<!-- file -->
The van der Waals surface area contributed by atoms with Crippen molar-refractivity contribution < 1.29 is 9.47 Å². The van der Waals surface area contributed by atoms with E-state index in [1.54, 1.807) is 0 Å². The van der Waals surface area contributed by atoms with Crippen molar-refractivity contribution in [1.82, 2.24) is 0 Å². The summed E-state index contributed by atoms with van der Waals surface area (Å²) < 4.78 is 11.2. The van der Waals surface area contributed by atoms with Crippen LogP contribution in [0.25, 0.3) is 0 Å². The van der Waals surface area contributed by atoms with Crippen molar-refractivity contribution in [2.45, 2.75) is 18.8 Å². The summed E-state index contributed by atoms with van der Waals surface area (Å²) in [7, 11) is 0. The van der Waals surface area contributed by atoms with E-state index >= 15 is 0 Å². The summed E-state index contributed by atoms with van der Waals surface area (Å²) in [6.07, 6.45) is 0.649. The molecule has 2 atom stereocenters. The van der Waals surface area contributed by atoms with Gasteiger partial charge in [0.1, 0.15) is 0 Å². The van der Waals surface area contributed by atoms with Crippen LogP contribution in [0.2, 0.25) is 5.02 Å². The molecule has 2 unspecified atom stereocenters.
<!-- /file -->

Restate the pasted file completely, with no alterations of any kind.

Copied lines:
The van der Waals surface area contributed by atoms with Crippen molar-refractivity contribution < 1.29 is 9.47 Å². The van der Waals surface area contributed by atoms with E-state index in [1.54, 1.807) is 0 Å². The van der Waals surface area contributed by atoms with Crippen molar-refractivity contribution in [1.82, 2.24) is 0 Å². The summed E-state index contributed by atoms with van der Waals surface area (Å²) < 4.78 is 11.2. The van der Waals surface area contributed by atoms with Crippen LogP contribution in [0.25, 0.3) is 0 Å². The van der Waals surface area contributed by atoms with Crippen molar-refractivity contribution in [2.45, 2.75) is 18.8 Å². The summed E-state index contributed by atoms with van der Waals surface area (Å²) in [7, 11) is 0. The van der Waals surface area contributed by atoms with E-state index >= 15 is 0 Å². The summed E-state index contributed by atoms with van der Waals surface area (Å²) in [6.07, 6.45) is 0.649. The molecule has 2 atom stereocenters. The van der Waals surface area contributed by atoms with Gasteiger partial charge in [0.1, 0.15) is 0 Å². The van der Waals surface area contributed by atoms with Crippen LogP contribution in [0.2, 0.25) is 5.02 Å². The molecule has 2 unspecified atom stereocenters.